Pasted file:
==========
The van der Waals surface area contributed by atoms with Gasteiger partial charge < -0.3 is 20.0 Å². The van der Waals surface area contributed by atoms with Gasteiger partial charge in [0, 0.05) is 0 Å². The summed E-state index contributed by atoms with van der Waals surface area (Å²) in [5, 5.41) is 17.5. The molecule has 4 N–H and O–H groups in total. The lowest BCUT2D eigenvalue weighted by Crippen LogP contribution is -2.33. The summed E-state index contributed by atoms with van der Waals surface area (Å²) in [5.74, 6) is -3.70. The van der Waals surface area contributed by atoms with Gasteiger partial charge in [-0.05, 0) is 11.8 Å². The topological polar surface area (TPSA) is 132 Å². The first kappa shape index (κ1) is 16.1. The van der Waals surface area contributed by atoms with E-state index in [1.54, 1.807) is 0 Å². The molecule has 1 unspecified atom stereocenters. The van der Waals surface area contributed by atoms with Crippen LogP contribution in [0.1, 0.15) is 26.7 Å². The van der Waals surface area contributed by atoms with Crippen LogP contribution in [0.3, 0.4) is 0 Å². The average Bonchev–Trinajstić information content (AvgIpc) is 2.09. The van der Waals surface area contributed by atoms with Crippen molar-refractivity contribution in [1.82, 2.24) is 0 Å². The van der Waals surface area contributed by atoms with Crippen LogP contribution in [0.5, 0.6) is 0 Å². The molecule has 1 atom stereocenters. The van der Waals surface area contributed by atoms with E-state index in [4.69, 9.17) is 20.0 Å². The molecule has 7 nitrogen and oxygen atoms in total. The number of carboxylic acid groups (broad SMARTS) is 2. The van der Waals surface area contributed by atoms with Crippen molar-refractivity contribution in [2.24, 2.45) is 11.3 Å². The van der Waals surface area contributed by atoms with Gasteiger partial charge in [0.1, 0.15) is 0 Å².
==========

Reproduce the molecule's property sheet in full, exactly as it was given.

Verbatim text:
The van der Waals surface area contributed by atoms with Gasteiger partial charge < -0.3 is 20.0 Å². The van der Waals surface area contributed by atoms with Gasteiger partial charge in [0, 0.05) is 0 Å². The summed E-state index contributed by atoms with van der Waals surface area (Å²) in [5, 5.41) is 17.5. The molecule has 4 N–H and O–H groups in total. The lowest BCUT2D eigenvalue weighted by Crippen LogP contribution is -2.33. The summed E-state index contributed by atoms with van der Waals surface area (Å²) in [5.74, 6) is -3.70. The van der Waals surface area contributed by atoms with Gasteiger partial charge in [-0.05, 0) is 11.8 Å². The topological polar surface area (TPSA) is 132 Å². The first kappa shape index (κ1) is 16.1. The van der Waals surface area contributed by atoms with E-state index in [1.54, 1.807) is 0 Å². The molecule has 1 unspecified atom stereocenters. The van der Waals surface area contributed by atoms with Crippen LogP contribution in [0.1, 0.15) is 26.7 Å². The van der Waals surface area contributed by atoms with Crippen LogP contribution in [0.3, 0.4) is 0 Å². The average Bonchev–Trinajstić information content (AvgIpc) is 2.09. The van der Waals surface area contributed by atoms with Crippen molar-refractivity contribution in [1.82, 2.24) is 0 Å². The van der Waals surface area contributed by atoms with Crippen LogP contribution in [0.5, 0.6) is 0 Å². The molecule has 1 atom stereocenters. The van der Waals surface area contributed by atoms with E-state index in [4.69, 9.17) is 20.0 Å². The molecule has 7 nitrogen and oxygen atoms in total. The number of carboxylic acid groups (broad SMARTS) is 2. The van der Waals surface area contributed by atoms with Crippen molar-refractivity contribution in [2.24, 2.45) is 11.3 Å². The van der Waals surface area contributed by atoms with Gasteiger partial charge in [0.1, 0.15) is 0 Å².